I remember hearing this as a radio drama when I was a kid and it was scary. I've just read the book as a 56 year old and its scary. The most unsettling for me is the blindness, something I dread.
This is an outstanding book, there are a few questions asked by the author that some would say are particularly relevant to the world today, the way we treat the planet etc, but mostly this is just a thrilling read. Its so good it must be due to be made into a movie again and have the story completely destroyed.
Monday, May 8, 2017
" Julian Symons provides a stylish spin-off from the Sherlockian revival. It tells of a fading actor playing the Great Detective in a television series who persuades himself that by following in the master's footsteps he can solve a string of apparently unrelated murders: the Karate Killings."
Once you get past the absurdity of the 'hero's fantasy you are still left with a quite absurd story filled with very unsympathetic characters.
This story was published in 1975 and I assume written just prior and as a 70's book its full of slang particular to that time i.e 'birds' 'poofs'. Language that has been consigned to the rubbish dump as it should be. I read lots of books published much earlier and they sound more contemporary than this.
So this is a short 'entertainment' which I would recommend giving a miss. Evidently the author wrote many mysteries that come highly recommended but this is all a bit silly plus its solvable three quarters of the way through.
Saturday, May 6, 2017
"Detective Dick Martin is leaving Scotland Yard. His final job is to bring in Lew Pheeney, who is wanted in connection with a bank robbery. When Lew confesses to trying to open a dead man's tomb, however, Martin must unravel a mystery. He races to find the connection between an attractive librarian, a mad scientist and the vanished heir to a vast fortune, as everyone becomes entangled in a web of fraud, deceit, torture and murder".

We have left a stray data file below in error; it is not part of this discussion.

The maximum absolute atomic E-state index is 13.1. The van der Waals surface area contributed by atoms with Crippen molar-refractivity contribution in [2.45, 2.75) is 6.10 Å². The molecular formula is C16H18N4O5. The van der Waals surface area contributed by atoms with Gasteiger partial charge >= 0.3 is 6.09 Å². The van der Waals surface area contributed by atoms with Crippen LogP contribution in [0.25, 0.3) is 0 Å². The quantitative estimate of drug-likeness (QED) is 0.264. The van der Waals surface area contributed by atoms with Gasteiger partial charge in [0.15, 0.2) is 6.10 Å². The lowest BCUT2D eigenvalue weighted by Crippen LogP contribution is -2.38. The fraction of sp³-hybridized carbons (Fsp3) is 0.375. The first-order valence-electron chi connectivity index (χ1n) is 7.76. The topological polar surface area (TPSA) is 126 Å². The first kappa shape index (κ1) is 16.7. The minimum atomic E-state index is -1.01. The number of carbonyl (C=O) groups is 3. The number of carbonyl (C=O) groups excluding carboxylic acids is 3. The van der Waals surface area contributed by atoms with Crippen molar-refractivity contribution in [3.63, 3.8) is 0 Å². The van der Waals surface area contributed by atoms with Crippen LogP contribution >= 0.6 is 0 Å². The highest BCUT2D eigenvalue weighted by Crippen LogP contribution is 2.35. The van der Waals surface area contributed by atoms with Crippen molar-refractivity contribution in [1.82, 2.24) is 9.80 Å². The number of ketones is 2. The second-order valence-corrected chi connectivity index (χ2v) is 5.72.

This started off as a standard murder mystery and then segued into a Gothic horror and then back to a plain old 'who dunnit', which was all very strange.
The story is interesting enough but there are some strange quirks about the writing. The 'hero' Dick Martin is known on the force as 'Slick', a nick name, Wallace refers to him in some paragraphs as 'Dick' and other's as 'Slick'. I've never come across this before and for me it was annoying, having the major character known under two different names.
The way the chapters are constructed, they are very episodic,would make for a great television adaptation which was unlikely to have been the authors intention seeing as this was published in 1926.
As stated above it try's to be a horror story and a murder mystery and falls a bit short on both accounts. The highlight was some great dialogue between characters but this wasn't enough to save this from a 5/10.